Is investing an art, a science or a craft? Is it a bit of everything? In a 2009Â interview with the TIFF Education Foundation, value investor Seth Klarman (Trades, Portfolio) answered this very question, explaining how investing falls into all three of these categories.
What is most important?
When we talk about the "science" of investing, what we mean is the technical, replicable elements of analysis. Understanding financial statements, achieving fluency in the language of accounting and building discounted cash flow models all fall into this category. They are all "skills" that you can learn and can implement by following a formula. Interestingly, Klarman believes this is actually the easiest part of investing, and least relevant to what it is really about:
“I would say art first and foremost, craft second, science third. To me, the science of valuing things and of identifying when things sell at a discount is as straightforward as could be. It’s almost a commodity these days; when you hire business school kids, they all know how to do that. There are nuances and places they might make mistakes, but I think that’s the easiest part, albeit for a layperson it might seem like the hardest part.”
What about craft?
It’s important to define what is meant by "craft" here. In the interview, craftsmanship is defined as “the ability and willingness to come to work every day and to do the same thing over and over again.” What I would add to this is everything that makes up the psychological aspects of investing: not getting swept along by the crowd, being contrarian and so on:
“I think that there is a big element of craft in showing up, especially for a value investor where part of the game is discipline. It’s like Warren Buffett (Trades, Portfolio) says, you are in a game with no umpire and no called strikes so you can keep the bat on your shoulder for a long time. So the craft of showing up and saying, 'Nope, nothing interesting today. Nope, still nothing interesting,' is really important.”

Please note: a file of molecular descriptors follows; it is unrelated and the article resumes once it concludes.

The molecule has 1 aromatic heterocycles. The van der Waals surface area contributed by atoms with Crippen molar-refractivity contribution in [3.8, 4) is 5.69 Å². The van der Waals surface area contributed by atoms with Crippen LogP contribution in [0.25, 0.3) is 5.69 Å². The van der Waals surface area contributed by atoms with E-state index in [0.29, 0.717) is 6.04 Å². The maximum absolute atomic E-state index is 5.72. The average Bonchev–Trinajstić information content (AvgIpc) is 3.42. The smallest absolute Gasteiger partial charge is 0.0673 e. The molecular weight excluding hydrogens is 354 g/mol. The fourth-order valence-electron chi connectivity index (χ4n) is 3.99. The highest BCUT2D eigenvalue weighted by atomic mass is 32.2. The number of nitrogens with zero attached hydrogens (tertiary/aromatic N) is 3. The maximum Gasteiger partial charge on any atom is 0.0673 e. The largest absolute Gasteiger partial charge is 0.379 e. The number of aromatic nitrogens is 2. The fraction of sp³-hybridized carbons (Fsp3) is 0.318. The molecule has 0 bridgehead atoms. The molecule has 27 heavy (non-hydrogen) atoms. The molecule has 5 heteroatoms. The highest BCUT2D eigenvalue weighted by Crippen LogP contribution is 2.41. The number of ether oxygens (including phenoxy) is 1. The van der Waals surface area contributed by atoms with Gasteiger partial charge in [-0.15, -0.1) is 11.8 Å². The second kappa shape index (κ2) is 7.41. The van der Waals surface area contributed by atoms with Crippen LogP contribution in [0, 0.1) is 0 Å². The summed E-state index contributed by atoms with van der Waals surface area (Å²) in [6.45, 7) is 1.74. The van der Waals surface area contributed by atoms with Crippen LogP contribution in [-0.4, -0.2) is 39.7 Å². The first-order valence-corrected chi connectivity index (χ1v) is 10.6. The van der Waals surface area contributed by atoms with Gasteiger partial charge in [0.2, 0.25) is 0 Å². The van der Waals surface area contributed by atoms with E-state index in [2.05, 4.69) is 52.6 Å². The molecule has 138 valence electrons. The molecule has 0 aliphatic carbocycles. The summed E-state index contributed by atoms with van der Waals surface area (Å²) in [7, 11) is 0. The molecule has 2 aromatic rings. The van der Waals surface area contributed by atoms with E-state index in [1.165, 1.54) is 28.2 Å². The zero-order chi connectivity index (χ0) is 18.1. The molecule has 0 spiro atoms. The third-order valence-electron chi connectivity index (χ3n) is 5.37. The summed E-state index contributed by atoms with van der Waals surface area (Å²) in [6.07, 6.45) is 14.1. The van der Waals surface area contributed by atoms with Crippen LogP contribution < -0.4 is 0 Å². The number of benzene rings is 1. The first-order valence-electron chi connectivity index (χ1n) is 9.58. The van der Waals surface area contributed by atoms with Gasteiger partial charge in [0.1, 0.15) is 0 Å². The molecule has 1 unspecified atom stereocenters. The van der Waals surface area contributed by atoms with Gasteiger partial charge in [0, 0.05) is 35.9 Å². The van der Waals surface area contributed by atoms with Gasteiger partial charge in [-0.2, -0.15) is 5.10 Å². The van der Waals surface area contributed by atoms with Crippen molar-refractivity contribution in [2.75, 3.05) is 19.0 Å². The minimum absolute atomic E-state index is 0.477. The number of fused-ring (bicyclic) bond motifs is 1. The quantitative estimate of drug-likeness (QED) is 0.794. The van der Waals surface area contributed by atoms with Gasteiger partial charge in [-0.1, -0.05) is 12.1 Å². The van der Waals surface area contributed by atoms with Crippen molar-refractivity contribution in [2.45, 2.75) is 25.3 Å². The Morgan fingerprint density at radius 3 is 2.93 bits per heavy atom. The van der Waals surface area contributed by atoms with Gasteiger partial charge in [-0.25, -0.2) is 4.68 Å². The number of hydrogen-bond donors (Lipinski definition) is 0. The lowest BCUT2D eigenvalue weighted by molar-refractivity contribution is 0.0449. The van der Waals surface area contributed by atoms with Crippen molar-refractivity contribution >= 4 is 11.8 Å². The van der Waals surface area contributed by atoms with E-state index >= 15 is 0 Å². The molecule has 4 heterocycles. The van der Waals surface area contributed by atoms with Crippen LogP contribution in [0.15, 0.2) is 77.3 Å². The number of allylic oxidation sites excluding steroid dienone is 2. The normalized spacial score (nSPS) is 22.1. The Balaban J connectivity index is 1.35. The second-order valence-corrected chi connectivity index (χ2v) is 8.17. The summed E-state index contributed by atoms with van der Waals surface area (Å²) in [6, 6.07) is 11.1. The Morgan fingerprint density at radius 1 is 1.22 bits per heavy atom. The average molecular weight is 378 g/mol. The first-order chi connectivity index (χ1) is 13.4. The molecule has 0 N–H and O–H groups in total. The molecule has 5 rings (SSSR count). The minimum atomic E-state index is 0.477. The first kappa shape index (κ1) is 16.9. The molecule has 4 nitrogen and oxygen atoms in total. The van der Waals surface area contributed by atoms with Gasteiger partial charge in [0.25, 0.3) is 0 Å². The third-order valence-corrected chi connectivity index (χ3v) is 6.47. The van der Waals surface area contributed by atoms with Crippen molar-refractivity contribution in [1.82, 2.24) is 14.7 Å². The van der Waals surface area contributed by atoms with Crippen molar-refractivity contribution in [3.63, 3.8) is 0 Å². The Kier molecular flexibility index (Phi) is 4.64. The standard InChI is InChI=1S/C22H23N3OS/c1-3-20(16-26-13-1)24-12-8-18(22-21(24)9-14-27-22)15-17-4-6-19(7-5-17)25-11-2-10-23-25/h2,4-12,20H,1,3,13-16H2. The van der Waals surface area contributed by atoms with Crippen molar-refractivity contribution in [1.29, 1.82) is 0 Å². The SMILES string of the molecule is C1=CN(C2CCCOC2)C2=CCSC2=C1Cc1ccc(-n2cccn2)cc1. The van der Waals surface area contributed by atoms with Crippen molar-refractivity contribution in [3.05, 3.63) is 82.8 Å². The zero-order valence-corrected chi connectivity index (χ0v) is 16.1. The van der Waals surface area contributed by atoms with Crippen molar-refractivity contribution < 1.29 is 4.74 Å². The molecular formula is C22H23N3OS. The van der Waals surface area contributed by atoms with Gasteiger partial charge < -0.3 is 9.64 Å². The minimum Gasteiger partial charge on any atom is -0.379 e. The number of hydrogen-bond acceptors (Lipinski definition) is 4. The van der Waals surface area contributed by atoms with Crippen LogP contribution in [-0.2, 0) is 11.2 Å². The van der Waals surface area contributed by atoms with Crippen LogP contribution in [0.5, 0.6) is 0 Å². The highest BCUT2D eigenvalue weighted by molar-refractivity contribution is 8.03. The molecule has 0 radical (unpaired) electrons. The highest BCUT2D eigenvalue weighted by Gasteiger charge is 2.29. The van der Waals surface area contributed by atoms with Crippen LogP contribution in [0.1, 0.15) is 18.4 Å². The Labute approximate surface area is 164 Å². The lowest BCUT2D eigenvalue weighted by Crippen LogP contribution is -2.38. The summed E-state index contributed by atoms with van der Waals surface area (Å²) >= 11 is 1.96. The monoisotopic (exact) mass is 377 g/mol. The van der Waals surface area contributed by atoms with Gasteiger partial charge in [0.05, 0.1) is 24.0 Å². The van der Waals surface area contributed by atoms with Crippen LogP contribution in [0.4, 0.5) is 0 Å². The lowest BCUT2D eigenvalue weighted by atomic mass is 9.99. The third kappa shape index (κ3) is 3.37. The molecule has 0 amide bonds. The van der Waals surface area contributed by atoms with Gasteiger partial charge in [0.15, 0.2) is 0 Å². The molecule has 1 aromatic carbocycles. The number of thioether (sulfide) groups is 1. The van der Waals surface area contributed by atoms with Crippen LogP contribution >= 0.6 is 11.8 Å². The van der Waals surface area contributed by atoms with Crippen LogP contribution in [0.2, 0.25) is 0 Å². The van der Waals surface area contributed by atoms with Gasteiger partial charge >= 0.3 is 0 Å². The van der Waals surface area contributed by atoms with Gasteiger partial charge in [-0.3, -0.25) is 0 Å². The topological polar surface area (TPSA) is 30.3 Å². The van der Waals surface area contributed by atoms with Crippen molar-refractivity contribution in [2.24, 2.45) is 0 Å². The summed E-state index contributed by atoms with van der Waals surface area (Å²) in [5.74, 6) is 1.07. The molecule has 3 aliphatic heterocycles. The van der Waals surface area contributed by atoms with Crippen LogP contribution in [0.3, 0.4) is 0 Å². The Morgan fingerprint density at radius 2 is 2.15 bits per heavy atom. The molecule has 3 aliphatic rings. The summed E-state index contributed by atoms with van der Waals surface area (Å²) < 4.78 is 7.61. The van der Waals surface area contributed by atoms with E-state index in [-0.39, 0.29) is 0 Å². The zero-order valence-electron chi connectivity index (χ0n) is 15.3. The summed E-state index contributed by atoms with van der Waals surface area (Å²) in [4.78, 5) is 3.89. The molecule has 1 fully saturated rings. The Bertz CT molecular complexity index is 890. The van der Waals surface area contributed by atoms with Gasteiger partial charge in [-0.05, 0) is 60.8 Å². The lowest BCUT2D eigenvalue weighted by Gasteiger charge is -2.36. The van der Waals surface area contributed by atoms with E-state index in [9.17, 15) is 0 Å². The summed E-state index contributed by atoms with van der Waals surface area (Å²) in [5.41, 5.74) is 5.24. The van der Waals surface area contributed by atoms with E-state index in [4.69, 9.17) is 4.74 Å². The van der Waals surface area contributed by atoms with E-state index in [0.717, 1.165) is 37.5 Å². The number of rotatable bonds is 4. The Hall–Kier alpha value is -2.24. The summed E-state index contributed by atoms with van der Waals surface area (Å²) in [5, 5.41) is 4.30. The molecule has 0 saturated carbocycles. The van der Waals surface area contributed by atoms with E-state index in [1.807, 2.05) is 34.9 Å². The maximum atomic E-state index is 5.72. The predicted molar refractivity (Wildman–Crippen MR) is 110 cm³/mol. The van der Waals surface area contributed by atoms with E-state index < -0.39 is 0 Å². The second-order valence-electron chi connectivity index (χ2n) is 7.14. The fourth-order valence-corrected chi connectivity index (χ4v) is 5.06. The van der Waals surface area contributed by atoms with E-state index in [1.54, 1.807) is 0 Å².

The art of investing
For Klarman, the "art" of investing really comes down to having that special something that allows some people to quickly understand the ins and outs of a particular investment proposal and, crucially, to combine knowledge that they may have from other domains with the data presented to them:
“The ability to distill two or three major themes out of an investment and get right to the heart of the matter is truly an art. Some of our best analysts can get up to speed in a day or two on something they’ve never heard of before. This is a world where many people have chosen to specialize, to have silos, to have narrow areas of extreme expertise. That’s a legitimate choice, and many of the best long-short funds, for example, have their pharmaceutical analyst and their oil and gas analyst and their financial analyst. We respect that, but we think value is added by being generalists and seeing opportunities from a broader perspective. If you have silos, you’re going to own things only within those silos.”
There’s nothing wrong with have a narrow specialisation in one area - in fact, it may help you focus your energies on a single thing. But the universe of possibilities will always be more limited for a specialist than it is for a generalist. Klarman clearly prefers to be the latter.
Read more here:
- Warren Buffett: How to Spot a Bubble
- What Lies in Store for Financial Stocks?
- Seth Klarman: In Defense of Uncertainty
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